No matter how much a university boasts about its facilities (even if it is a school with a $6.5 billion endowment), a dorm room is far from the ideal home. The carpet is stained with hair dye, the walls are somewhere between white and the color of DUC eggs and the heap of clothing on the wooden block known as your desk is a constant reminder that you haven’t done laundry in three-plus weeks. So, next time you’re lying in bed — looking up at that white/DUC-egg ceiling and having your daily existential crisis — think about these free and inventive ways only Emory students can decorate their rooms.
The truth is, it’s the second month of the semester and you’ve already wasted all your Dooley Dollars on mocha muffins and peanut butter cookies. But, have no fear, Kaldi’s water cups are free. Each time you visit Kaldi’s, save a plastic cup. After collecting around 10or so, hot glue them together until you have something that resembles a beehive. Nail the cups to the wall (using nails 1/8th of an inch wide or smaller, of course), rims facing outward. You can store small items, i.e. keys, expo markers and sticky notes in these makeshift shelves. If inclined to do so, paint the cups before setting them up. Examples include polka dots, stripes or the almighty blue and gold.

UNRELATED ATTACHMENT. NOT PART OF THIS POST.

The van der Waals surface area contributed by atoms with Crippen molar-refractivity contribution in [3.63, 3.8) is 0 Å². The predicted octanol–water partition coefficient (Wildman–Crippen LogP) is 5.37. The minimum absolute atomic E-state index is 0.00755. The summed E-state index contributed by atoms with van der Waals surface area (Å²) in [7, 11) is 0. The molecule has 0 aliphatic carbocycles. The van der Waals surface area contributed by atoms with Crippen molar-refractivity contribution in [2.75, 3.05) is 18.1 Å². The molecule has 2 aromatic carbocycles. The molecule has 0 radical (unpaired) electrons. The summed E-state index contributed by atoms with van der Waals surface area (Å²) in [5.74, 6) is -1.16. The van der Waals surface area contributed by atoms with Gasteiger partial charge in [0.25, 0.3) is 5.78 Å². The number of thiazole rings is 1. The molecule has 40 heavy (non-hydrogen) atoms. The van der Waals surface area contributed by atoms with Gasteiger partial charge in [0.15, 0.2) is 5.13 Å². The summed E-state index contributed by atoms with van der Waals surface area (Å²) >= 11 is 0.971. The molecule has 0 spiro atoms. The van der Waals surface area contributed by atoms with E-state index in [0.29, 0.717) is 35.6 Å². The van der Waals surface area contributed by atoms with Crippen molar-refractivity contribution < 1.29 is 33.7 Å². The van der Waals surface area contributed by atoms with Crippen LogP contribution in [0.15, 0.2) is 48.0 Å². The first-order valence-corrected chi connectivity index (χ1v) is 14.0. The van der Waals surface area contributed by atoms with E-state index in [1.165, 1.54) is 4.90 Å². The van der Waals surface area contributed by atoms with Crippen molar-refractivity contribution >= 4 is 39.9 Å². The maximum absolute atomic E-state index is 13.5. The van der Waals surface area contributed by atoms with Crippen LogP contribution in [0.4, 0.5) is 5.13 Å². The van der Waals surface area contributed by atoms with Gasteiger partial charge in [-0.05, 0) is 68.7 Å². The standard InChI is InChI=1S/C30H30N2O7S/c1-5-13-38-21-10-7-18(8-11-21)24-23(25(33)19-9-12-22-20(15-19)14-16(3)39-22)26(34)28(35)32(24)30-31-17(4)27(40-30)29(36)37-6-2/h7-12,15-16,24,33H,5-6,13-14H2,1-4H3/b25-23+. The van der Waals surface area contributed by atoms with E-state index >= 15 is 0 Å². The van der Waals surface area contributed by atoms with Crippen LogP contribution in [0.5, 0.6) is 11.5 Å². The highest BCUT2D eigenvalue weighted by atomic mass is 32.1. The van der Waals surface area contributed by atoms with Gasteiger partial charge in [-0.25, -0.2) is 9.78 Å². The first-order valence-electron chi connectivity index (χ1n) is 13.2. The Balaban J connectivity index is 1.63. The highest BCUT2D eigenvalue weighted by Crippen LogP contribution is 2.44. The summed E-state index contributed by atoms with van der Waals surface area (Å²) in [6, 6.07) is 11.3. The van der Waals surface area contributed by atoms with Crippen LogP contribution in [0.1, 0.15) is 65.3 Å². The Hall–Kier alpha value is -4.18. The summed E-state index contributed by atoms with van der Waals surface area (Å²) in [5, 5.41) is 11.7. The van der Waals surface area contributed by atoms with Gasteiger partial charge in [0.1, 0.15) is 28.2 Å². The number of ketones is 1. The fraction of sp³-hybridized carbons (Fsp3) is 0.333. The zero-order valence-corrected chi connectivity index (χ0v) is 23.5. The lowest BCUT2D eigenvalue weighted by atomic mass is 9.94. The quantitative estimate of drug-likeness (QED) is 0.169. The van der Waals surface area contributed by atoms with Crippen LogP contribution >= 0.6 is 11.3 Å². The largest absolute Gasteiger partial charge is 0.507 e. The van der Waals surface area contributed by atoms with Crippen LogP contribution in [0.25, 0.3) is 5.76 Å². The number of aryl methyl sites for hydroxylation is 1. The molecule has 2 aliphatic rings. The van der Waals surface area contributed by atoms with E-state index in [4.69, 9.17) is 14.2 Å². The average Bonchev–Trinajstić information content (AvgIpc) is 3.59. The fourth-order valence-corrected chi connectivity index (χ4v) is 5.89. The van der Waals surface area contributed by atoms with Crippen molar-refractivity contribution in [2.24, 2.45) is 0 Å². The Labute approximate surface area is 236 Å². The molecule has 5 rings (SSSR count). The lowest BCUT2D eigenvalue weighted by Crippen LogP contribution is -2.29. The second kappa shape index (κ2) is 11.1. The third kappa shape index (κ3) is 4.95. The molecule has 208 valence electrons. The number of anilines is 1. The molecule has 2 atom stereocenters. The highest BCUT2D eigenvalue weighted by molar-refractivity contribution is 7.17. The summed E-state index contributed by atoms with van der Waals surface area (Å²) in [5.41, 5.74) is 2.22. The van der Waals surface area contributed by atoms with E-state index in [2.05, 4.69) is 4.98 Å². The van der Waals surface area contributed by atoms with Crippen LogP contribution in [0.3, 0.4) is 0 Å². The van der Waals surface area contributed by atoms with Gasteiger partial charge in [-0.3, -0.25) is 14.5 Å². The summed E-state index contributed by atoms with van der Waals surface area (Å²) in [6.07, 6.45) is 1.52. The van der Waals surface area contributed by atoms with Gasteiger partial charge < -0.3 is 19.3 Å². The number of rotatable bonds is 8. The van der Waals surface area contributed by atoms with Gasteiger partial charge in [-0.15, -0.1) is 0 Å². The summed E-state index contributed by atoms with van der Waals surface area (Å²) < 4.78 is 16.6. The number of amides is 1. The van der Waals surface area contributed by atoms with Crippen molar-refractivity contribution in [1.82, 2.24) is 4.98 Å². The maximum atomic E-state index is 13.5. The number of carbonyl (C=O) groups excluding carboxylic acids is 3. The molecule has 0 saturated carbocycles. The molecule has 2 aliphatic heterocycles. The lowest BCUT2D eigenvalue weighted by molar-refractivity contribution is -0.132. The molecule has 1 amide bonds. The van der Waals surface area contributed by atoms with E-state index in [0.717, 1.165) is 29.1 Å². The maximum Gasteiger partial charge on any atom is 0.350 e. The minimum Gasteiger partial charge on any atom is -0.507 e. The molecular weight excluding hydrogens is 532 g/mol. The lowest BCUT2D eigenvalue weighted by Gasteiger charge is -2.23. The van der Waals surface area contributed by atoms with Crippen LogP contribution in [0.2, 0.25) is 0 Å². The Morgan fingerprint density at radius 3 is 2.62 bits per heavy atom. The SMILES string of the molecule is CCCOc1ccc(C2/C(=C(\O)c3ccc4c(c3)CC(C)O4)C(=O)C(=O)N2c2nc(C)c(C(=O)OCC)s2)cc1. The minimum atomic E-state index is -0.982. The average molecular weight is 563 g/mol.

Ali’s Cookies Sample Spoons
If you are a frequent customer of Ali’s Cookies, you are no stranger to those tiny ice-cream-sample spoons, but little did you know that they are the perfect dorm room decorations. Align the spoons so that their necks are pointing toward the center of an imaginary circle and the curved ends are facing outward. All you need now is some glue, and voila — you’ve created a flower. Larger spoons can act as a second layer. Again, use paint to give the decorations some personality.
The Emory Wheel
If all else fails, take up origami; paper shapes can be great additions to dorm rooms. Find your favorite designs online and get going. Common shapes include boats, swans, butterflies and hearts. After completing the designs, attach the shapes to string and hang them from the ceiling to display your talents. Don’t fret about buying real origami paper. The Emory Wheel, which you can find in most buildings on campus, is a great (and free) alternative to expensive colored paper.
Make the most out of Emory’s resources and you won’t have to spend a dime.
Or you could just get a job, make some money and buy real decorations. Your choice.